Riding Cranes to Immortals

apparently because of trauma from his war experiences.

source:xsntime:2023-12-05 00:55:14

Ayala's arrival at Stalham was full of delight to her. There was Nina with all her new-fledged hopes and her perfect assurance in the absolute superiority of Lord George Bideford to any other man either alive or dead. Ayala was quite willing to allow this assurance to pass current, as her Angel of Light was as yet neither alive nor dead. But she was quite certain -- wholly certain -- that when the Angel should come forth he would be superior to Lord George. The first outpourings of all this took place in the carriage as Nina and Ayala were driven from the station to the house, while the Colonel went home alone in a dog-cart. It had been arranged that nothing should be said to Ayala about the Colonel, and in the carriage the Colonel's name was not mentioned. But when they were all in the hall at Stalham, taking off their cloaks and depositing their wraps, standing in front of the large fire, Colonel Stubbs was there. Lady Albury was present also, welcoming her guests, and Sir Harry, who had already come home from hunting, with one or two other men in red coats and top breeches, and a small bevy of ladies who were staying in the house. Lady Albury was anxious to know how her friend had sped with Ayala, but at such a moment no question could be asked. But Ayala's spirits were so high that Lady Albury was at a loss to understand whether the whole thing had been settled by Jonathan with success -- or whether, on the other hand, Ayala was so happy because she had not been troubled by a word of love.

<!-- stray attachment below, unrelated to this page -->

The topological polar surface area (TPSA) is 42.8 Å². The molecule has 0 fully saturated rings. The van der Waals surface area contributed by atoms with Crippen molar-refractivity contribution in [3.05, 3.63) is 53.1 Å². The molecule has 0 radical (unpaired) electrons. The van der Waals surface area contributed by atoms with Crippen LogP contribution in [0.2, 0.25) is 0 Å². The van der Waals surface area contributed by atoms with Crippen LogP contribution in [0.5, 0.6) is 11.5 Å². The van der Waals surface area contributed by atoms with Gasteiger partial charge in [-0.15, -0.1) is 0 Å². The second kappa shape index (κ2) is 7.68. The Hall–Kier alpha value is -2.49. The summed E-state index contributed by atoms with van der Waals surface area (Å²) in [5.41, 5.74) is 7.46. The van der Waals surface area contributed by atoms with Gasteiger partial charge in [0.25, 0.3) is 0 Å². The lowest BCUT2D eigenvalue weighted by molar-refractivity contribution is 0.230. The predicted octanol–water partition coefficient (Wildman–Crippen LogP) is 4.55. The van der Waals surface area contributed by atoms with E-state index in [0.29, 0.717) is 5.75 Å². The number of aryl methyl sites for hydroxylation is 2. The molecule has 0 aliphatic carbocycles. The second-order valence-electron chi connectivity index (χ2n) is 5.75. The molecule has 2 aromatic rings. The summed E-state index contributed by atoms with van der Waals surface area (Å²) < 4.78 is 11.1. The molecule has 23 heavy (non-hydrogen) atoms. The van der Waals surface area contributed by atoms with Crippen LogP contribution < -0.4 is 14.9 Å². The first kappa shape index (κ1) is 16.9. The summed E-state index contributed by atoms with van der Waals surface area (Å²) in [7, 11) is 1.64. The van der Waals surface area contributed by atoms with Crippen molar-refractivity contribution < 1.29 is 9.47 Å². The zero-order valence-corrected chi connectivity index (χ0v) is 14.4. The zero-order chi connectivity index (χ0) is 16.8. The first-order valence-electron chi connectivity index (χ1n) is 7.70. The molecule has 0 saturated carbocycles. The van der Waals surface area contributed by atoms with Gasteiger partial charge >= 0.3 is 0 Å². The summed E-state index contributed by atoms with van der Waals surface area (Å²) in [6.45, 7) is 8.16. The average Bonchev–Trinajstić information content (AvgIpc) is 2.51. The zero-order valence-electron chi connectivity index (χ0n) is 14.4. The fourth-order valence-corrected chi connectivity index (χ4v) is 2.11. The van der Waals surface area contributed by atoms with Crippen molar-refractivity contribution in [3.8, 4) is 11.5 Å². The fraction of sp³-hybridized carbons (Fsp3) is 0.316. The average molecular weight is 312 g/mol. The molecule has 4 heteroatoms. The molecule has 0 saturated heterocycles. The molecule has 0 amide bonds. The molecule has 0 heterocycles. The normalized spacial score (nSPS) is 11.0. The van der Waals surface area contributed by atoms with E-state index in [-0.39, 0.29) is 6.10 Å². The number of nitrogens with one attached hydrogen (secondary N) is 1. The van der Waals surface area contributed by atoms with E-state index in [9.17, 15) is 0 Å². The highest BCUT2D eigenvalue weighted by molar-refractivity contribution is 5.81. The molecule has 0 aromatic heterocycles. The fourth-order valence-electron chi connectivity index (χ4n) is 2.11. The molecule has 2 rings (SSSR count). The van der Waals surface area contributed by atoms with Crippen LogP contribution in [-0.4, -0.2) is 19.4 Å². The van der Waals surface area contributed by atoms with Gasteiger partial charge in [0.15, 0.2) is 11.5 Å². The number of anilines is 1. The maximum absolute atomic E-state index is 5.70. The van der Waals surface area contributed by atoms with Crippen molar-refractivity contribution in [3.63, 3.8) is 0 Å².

apparently because of trauma from his war experiences.

"He has behaved so badly, Lady Albury," said Ayala.

apparently because of trauma from his war experiences.

"What -- Stubbs?" asked Sir Harry, not quite understanding all the ins and outs of the matter.

apparently because of trauma from his war experiences.

"Yes, Sir Harry. There was an old lady and an old gentleman. They were very funny and he would laugh at them."

"Why shouldn't he laugh at them if they were funny?" asked Lady Albury.

"He knew it would make me laugh out loud. I couldn't help myself, but he could be as grave as a judge all the time. So he went on till the old woman scolded me dreadfully."

"But the old man took your part," said the Colonel.

"Yes -- he did. He said that I was ornamental."